Forbes compared Google's data collection to Facebook's and concluded that it's "no different" from the issues Facebook users are facing in terms of privacy. After Apple's new policy on privacy labels, internet search engine DuckDuckGo shared on Twitter just how much data Google was collecting—information which, according to them, took the tech giant months to share. According to DuckDuckGo's tweet, the kind of data Google and Google Chrome can collect from its users include, but are not limited to, location, browsing history, financial information, user content, identifiers (like user ID and device ID), contact information, and search history.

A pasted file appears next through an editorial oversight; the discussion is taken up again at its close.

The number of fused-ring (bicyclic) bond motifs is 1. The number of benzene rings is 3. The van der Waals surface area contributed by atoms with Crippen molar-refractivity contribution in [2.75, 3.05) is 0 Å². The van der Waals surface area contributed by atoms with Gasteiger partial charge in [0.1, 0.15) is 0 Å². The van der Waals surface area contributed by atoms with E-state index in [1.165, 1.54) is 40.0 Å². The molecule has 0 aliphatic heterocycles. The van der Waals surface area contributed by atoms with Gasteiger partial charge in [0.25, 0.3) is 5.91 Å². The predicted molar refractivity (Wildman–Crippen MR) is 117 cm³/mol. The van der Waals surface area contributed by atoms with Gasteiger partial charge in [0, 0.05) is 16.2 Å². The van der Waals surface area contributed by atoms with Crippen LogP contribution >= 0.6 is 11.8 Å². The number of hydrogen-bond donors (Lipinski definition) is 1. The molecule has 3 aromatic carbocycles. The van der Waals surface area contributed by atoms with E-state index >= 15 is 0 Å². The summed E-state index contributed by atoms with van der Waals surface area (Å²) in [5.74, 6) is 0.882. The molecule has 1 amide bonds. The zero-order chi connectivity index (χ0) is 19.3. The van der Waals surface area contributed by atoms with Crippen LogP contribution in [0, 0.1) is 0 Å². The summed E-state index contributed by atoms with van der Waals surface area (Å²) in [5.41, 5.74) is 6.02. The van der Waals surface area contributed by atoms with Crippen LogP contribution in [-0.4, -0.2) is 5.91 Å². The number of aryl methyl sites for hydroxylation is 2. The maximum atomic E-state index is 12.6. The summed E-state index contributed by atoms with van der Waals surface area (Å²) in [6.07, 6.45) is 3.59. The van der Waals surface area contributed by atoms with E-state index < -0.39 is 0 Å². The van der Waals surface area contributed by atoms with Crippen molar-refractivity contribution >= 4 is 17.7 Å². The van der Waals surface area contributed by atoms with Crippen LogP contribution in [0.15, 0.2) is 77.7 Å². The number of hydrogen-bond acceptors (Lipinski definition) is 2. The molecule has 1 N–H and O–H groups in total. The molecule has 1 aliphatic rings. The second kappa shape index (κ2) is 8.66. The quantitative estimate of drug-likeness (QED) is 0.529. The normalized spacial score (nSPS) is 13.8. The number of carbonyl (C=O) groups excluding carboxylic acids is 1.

While Google assures that it does not use data from apps such as Gmail, Google Drive, Calendar, and Photos for advertising purposes, Forbes points out that Google Chrome is not part of this list.
Aside from its data collection, Google was also recently under fire in the U.S. after a lawsuit has been filed against the tech giant with regard to the browser's Incognito feature. The lawsuit claims that Google continues to track users and collect data from them even when in Incognito mode.
While Google tried to counter the lawsuit by saying that it explicitly informs users that the browser will still be able to collect information despite being in Incognito mode, a U.S. district judge has ruled that the lawsuit shall go forward.